Cover: Religiousness and Spirituality Among HIV-infected Americans

Religiousness and Spirituality Among HIV-infected Americans

Published in: Journal of Palliative Medicine, v. 8, no. 4, Aug. 2005, p. 774-781

Posted on 2005

by Karl Lorenz, Ron D. Hays, Martin F. Shapiro, Paul Cleary, Steven M. Asch, Neil S. Wenger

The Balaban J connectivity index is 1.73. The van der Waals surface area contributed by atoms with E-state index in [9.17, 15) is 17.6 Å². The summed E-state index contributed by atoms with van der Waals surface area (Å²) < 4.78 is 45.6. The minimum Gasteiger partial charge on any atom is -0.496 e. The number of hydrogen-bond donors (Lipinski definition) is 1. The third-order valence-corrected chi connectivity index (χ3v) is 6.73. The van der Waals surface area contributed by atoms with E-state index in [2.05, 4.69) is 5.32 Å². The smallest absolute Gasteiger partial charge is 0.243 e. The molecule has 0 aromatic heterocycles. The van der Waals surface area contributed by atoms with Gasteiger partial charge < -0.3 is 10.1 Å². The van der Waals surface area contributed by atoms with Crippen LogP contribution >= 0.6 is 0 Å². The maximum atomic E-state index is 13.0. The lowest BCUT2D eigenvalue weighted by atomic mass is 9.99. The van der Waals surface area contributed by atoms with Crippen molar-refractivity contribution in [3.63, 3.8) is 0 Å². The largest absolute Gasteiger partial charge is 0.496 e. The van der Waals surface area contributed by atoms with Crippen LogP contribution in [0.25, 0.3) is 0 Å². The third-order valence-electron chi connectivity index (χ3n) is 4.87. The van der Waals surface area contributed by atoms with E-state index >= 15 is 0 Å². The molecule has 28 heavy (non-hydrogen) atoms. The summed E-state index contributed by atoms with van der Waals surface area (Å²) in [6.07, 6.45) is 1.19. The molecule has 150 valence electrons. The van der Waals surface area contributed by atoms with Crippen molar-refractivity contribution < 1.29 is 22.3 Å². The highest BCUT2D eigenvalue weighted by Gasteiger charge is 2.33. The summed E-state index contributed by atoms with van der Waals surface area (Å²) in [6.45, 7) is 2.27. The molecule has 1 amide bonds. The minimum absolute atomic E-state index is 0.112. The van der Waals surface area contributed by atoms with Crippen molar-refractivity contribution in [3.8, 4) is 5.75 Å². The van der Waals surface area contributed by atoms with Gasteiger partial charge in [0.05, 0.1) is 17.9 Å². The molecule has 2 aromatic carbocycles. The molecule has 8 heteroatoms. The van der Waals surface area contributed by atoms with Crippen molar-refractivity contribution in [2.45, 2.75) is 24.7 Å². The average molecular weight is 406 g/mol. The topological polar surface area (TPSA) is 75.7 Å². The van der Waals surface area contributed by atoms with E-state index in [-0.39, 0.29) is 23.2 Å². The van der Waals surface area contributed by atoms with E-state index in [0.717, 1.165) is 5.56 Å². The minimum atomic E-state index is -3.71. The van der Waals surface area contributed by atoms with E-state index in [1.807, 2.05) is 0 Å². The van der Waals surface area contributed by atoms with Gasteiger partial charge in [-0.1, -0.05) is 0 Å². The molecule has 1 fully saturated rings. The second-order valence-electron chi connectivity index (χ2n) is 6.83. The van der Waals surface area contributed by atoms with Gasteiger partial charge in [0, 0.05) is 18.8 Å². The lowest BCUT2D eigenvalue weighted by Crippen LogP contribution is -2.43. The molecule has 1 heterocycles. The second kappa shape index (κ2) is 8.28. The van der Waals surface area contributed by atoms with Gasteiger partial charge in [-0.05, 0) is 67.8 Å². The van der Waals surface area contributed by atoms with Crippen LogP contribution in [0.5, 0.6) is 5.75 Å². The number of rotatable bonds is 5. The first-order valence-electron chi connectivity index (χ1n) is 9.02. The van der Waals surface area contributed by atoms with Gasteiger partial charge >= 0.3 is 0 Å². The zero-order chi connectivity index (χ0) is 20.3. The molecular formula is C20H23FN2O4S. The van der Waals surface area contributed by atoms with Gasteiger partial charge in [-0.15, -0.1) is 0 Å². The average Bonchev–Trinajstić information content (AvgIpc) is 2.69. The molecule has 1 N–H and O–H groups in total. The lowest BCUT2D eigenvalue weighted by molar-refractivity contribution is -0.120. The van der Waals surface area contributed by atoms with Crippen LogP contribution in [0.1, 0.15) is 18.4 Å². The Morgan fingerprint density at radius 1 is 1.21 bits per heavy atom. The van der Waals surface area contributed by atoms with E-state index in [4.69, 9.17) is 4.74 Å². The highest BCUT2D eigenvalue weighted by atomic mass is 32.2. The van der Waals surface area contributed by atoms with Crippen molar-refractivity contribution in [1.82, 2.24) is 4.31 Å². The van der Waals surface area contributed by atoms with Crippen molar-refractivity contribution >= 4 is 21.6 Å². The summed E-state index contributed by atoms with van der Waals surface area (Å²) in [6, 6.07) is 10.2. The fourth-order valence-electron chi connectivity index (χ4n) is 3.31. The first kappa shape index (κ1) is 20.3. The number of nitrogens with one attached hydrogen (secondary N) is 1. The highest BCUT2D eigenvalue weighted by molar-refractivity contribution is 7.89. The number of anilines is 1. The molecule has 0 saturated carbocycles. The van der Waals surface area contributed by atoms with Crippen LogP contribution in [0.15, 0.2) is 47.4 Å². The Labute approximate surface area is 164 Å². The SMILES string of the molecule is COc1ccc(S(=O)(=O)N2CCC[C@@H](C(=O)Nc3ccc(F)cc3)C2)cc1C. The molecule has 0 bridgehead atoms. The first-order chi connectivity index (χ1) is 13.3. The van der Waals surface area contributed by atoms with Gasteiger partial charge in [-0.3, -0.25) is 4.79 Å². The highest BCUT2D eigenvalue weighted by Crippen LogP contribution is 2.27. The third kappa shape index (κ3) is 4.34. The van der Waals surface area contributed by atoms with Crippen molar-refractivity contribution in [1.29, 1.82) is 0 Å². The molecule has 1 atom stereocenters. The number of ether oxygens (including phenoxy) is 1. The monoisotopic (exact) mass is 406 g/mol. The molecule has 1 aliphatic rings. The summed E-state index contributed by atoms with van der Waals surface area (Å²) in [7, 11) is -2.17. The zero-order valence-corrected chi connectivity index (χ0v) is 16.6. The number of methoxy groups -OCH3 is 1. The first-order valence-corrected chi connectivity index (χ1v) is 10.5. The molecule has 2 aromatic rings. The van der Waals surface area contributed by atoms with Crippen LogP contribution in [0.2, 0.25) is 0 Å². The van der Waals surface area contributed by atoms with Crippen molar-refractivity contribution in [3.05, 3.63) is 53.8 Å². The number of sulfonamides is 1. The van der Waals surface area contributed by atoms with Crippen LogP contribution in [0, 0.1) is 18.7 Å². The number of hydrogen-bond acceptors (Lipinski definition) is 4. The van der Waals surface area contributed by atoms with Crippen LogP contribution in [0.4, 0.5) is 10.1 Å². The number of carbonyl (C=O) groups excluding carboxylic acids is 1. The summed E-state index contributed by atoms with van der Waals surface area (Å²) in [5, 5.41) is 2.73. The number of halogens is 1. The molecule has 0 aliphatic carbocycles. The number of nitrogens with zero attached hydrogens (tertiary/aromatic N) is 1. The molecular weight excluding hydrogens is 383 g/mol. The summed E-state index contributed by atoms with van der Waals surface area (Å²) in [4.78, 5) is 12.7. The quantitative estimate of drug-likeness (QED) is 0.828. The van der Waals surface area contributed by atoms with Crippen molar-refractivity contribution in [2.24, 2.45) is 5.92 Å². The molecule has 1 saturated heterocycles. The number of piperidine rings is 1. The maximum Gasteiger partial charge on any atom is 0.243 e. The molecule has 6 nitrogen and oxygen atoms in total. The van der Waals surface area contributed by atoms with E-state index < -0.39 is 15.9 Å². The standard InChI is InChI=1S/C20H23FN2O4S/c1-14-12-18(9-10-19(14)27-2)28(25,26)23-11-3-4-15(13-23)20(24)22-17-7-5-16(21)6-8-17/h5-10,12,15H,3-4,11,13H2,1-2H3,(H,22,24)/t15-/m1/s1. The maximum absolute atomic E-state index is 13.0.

PURPOSE: To describe the demographic and clinical factors associated with the importance of religiousness and spirituality among patients with human immunodeficiency virus (HIV) infection in the United States. METHODS: Longitudinal study of a nationally representative cohort of 2266 patients receiving care for HIV infection surveyed in 1996 and again in 1998. Measures included 12 items assessing religious affiliation and attendance, the importance of religion and spirituality in life, and religious and spiritual practices. Multi-item religiousness and spirituality scales were constructed. RESULTS: Eighty percent of respondents reported a religious affiliation. Sixty-five percent affirmed that religion and 85% that spirituality was somewhat or very important in their lives. A majority indicated that they sometimes or often rely on religious or spiritual means when making decisions (72%) or confronting problems (65%). Women, nonwhites, and older patients were more religious and spiritual. Residents of regions other than the western United States reported higher religiousness. High school graduates were more religious and spiritual than those with less education. Patients who did not report one of the risk factors assessed for HIV infection had higher religiousness scores than injection drug users (IDUs). Women, nonwhites other than Hispanics, patients older than 45 years of age compared to those between 18 and 34 years of age, and more educated patients reported higher spirituality. Clinical stage was not associated with religiousness or spirituality. CONCLUSIONS: A large majority of HIV-infected patients in the United States affirm the importance of religiousness and spirituality. These findings support a comprehensive, humanistic approach to the care of HIV-infected patients.

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